Plants are as susceptible to disease as any other complex living organism, but luckily, plant diseases in the aquarium are very rare except in one case: cryptocoryne rot. Cryptocoryne rot is a disease that affects mostly the cryptocoryne family of plants. Its cause is not entirely understood, but it is often triggered by changes in environmental conditions. The symptoms include holes or perforated patches in the leaves, followed by a complete degradation of the leaf tissue, sometimes resulting in the death of the plant. If aquarium conditions are good in terms of water quality and nutrients, most plants recover once they become established.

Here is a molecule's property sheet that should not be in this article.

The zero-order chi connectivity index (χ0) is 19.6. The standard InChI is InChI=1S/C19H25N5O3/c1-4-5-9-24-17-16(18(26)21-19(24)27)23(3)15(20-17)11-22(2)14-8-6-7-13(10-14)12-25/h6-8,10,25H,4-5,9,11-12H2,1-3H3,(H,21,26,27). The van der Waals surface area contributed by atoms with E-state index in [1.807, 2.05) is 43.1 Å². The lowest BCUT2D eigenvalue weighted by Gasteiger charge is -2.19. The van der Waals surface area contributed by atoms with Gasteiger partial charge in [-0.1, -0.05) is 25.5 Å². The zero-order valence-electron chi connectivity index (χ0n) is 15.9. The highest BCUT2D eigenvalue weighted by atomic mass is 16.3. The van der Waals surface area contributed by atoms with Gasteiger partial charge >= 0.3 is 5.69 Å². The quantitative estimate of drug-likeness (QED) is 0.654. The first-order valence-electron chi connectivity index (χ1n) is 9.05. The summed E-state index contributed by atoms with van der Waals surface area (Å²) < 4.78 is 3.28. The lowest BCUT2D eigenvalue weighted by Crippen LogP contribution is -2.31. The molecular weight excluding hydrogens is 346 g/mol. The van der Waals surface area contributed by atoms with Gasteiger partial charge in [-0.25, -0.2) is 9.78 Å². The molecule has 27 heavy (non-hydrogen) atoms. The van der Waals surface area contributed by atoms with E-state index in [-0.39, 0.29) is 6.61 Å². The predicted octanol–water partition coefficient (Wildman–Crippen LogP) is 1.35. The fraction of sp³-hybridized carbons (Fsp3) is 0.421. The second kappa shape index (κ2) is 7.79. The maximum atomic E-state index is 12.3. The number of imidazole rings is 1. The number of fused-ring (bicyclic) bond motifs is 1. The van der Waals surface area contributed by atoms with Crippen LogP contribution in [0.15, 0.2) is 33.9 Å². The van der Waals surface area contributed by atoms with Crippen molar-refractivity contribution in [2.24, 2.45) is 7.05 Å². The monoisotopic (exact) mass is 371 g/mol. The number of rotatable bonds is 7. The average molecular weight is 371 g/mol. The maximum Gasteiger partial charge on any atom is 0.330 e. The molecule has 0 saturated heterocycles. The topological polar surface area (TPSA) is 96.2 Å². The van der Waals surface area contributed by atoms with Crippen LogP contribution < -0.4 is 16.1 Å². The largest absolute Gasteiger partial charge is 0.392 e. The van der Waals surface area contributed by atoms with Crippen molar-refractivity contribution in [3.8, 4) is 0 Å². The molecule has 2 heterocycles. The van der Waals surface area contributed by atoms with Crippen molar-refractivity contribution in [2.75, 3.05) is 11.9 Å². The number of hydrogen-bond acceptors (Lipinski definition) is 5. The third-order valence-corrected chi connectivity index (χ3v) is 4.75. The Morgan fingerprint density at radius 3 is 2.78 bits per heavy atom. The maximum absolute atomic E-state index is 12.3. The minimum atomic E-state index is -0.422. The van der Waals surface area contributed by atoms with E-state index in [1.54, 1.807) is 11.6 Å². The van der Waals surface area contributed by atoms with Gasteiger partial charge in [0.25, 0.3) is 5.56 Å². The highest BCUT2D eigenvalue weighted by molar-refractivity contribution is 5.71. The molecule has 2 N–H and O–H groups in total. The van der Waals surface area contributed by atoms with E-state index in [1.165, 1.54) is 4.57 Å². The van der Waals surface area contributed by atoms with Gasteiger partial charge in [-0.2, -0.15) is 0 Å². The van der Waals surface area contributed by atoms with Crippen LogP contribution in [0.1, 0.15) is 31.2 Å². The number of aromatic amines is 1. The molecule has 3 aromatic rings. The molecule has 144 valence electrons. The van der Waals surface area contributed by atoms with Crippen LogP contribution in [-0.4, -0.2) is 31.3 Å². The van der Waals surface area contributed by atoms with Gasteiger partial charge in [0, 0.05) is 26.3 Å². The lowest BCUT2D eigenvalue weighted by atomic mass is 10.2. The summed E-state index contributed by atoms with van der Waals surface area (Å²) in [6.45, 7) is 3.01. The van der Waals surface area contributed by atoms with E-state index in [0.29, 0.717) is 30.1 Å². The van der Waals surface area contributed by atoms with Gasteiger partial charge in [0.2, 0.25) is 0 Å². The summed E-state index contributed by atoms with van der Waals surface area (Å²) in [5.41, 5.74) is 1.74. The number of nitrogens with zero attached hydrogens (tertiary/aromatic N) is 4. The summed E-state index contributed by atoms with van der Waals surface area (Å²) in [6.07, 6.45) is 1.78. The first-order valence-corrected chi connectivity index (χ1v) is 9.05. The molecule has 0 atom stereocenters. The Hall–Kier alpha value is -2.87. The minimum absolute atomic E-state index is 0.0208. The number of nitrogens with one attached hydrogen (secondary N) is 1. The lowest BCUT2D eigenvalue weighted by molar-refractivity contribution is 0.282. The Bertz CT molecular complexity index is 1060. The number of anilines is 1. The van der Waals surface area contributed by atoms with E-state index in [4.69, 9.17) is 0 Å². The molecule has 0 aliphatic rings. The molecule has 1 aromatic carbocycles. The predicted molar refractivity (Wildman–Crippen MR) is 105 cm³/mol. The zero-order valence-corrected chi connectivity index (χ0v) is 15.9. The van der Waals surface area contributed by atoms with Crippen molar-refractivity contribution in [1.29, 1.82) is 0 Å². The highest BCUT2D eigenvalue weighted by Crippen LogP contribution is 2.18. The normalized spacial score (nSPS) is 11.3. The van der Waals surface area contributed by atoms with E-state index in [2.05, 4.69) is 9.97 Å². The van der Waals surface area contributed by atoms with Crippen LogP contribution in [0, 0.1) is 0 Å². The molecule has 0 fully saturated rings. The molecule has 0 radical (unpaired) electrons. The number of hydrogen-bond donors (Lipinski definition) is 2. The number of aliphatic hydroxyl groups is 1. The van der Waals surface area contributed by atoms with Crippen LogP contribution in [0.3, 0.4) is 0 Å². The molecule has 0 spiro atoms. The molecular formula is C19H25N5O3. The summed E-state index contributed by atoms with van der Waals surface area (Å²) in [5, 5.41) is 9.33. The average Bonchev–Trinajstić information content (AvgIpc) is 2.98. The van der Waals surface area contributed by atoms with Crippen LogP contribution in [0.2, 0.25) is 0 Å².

Like fish and other living organisms, plants can be adversely affected by a number of chemicals, and poisoning can easily occur in plants. The symptoms of poisoning often show as a random degeneration of leaf tissue, holes, or generally ill or weak-looking plants. Sometimes the symptoms are very similar to those produced as a result of nutrient deficiencies, although in cases of poisoning, the symptoms appear much more quickly. Poisoning can occur as a result of using chemical treatments in the aquarium. Disease treatments and algae treatments, as well as snail-killers all contain strong chemicals, so always check that a particular treatment is safe to use with plants, particularly in the case of algae treatments.
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